In conclusion, depending on the maturity of your organization and your needs, different approaches will be more efficient. You should consider how you want to structure your DevOps and SRE teams but the big picture around the 4 quadrants of Digital Transformation towards Value creation, People, Customers, Operations, and Services remains the central theme of such transformations.

Friday, 1 October 2021

The Most Beautiful Museum gets the Most Reliable Centre for Excellence


Firstly, Many Congrats to the “Amazing Team” at IDC Technologies for winning the Museum of The Future (MOTF) project. Here are few reasons why we absolutely needed to win it!


Having lived in the magical city of Dubai for more than 2 decades, the excitement of winning the bid for Expo2020 and the fireworks that lit the sky 8 years ago still reverberate in our minds. MOTF is the cynosure of the Expo - representing humanity’s inspiration for hope, future, and innovation. The amazing museum which is already declared as one of the “Most beautiful museums of the world” is an architectural marvel that is symbolic – the circular structure represents humanity; the green mound represents the earth; the void represents the unknown future –


We derive our values and inspiration from what the museum stands for and from the wise leadership of this magnificent land whose quotes will remain the biggest source of inspiration for me irrespective of wherever I am or will be:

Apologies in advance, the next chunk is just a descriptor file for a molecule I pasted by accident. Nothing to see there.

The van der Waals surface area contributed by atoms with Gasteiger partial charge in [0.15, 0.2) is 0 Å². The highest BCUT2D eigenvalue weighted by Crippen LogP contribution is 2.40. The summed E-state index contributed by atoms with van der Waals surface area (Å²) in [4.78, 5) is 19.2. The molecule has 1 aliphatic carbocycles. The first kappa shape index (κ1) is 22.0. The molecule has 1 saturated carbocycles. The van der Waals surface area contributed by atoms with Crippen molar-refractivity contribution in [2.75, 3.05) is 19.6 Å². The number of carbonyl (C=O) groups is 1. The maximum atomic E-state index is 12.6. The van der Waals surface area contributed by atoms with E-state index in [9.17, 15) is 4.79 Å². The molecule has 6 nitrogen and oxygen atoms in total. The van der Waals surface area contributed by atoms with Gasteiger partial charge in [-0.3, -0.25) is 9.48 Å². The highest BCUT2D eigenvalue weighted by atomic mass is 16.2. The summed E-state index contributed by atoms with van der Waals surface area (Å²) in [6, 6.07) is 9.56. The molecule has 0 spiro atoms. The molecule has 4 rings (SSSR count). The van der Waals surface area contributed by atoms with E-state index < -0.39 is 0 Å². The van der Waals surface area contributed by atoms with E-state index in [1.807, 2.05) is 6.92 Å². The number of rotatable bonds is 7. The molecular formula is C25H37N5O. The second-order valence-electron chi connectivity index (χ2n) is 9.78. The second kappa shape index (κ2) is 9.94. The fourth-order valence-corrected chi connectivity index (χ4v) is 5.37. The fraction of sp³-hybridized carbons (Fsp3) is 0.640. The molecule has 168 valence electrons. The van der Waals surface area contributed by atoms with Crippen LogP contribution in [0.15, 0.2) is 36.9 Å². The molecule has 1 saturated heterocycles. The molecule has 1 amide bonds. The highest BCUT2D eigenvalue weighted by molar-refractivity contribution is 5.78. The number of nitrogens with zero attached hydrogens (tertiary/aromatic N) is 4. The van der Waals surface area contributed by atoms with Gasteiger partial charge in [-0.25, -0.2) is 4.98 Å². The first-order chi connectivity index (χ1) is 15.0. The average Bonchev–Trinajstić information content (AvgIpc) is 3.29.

• Life is created simple and it is important to live it as such. Simplicity is inherent; it leads to peace of mind.
  • They say the sky is the limit. We say: The sky is only the beginning.
  • There is a world of difference between a leadership that is based on love and respect, and one that is based on fear.
  • A true leader is one who creates a favorable environment to bring out the energy and ability of the team. A great leader creates more great leaders.
  • We, in the UAE, have no such word as “impossible”; it does not exist in our lexicon. Such a word is used by the lazy and the weak, who fear challenges and progress.
  • The future belongs to those who can imagine it, design it, and execute it. It isn’t something you await, but rather create.
  • Dubai will never settle for anything less than the first place.

It’s payback time to this beautiful land of Dubai whose every inch of soil breathes perseverance, peace and success. 

We are absolutely thrilled to contribute our capabilities towards the launch of the museum, and we will not leave a single stone unturned to make this a huge success.

DevOps, DevSecOps, and now NoOps, GitOps, BizDevOps.... what are these

As DevOps becomes more popular and continues to evolve, more variations are appearing There has always been DevSecOps , and now there is D...